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Can you predict what the housing market will do next?

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Posted: Friday, October 4, 2013 12:00 am

Across the country, average property values have increased by 15.8 percent in the past two years. This has led to a lot of speculation of whether there is now a new bubble in housing. So is there a housing bubble on the horizon? Can you predict what the housing market will do next?

To answer the question, let’s look at current and historic data to speculate the answer. According to the most popular housing price index (the S&P/Case-Shiller HPI) housing is warming up, but that bubble talk is too early. This conclusion was based on a longitudinal survey of homebuyers that Yale University has undertaken annually since 2003. The updated survey suggests that we are not in a bubble.

One sign Shiller says that a bubble isn’t forming right now is strong demand for rental investments. This aspect of the housing market is an indication that we are not now in bubble territory: Some 10.6 percent of respondents said they bought a home “only to rent out to others.” That proportion has been rising irregularly since 2004, when it was just 2.7 percent. The change likely reflects the recent tilt in demand toward rental housing, which isn’t likely to sustain high prices in scattered suburban housing.

Taking into account the abnormally low level of new homes being built over the last several years gives another look at the why prices on the rise. The average number of homes built annual from 1968-2008 was about 1,531,000.

Even during the turbulent times of 16 percent interest rates, the Cuban Missile Crisis, Cold War, and the.com collapse there were 1.5 million homes built. Public fear was high during these times as individuals were building bomb shelters, but still 1.5 million homes were built. However, in the past 4 years everything has changed. By the end of this year only 542,000 homes are predicted to be built. This significant decline of new homes has been one of several factors helping to improve property values.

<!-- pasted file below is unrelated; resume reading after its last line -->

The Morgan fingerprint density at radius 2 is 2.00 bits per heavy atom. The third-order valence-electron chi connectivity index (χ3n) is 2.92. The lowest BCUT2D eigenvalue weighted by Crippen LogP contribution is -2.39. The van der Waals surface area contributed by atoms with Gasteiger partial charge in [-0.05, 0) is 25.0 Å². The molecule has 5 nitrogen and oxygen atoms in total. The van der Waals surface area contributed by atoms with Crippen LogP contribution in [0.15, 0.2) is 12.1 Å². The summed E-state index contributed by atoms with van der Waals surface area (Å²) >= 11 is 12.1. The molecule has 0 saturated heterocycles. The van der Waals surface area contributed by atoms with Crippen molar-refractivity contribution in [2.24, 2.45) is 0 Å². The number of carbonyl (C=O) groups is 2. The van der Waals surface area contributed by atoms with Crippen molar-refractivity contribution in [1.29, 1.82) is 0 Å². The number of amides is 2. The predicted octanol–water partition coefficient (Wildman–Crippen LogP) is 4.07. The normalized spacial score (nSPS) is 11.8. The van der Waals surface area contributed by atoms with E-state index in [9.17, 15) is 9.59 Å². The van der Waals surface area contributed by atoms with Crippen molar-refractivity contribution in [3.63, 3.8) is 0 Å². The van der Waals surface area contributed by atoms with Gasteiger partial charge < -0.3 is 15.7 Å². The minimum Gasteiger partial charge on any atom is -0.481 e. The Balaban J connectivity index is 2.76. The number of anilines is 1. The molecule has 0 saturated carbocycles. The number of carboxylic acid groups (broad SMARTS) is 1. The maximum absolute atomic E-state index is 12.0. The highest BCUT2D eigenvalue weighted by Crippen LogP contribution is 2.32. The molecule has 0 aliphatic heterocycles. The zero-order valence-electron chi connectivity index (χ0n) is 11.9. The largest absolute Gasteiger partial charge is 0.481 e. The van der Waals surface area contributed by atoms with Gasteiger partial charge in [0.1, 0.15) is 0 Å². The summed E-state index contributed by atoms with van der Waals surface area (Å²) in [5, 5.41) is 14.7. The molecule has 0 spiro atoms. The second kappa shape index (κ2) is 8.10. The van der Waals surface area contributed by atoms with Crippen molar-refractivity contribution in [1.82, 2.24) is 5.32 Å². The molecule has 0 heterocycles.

Another indicator to consider is that home ownership levels have only dropped 2.9 percent since the peak of 2004. Only 2.9 percent! Homeownership has fallen from 69 percent to 66.1 percent due to foreclosures. It’s not as dramatic as everybody thinks. That’s a major movement and a big number but it’s not a double digit percentage drop, it’s only 2.9 percent.

And last consider that Fannie Mae states that 86 percent of 18 to 34 yr olds are considering purchasing a house. Let that number sink in ....86 percent! The vast majority are considering purchasing a house. They are going from mom and dad’s house out into a rental, but they want to buy a house.

Speculating the future housing market based on fear, public or popular opinion is not the strongest foundation to be standing on when looking to make one of most Americans biggest buying decisions. Good news doesn’t always make the best sound bites but looking at up-to-date and historical data can lead to a much more accurate and predictable out come when looking at buying or selling homes. I hope the above information helps to make the decision clearer.

Sheri Aguilar is the president of the Lodi Association of Realtors and can be reached at Sheri@YourLocalAOR.com.

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Welcome to the discussion.

Some helpful real estate tips for both buyers and sellers

We are pushing into the Spring months where the real estate market normally starts to pick back up. The phones are already starting to ring on existing listings, inbound emails from both buyers and sellers have picked up dramatically in just the past few weeks.

Posted: January 30, 2015
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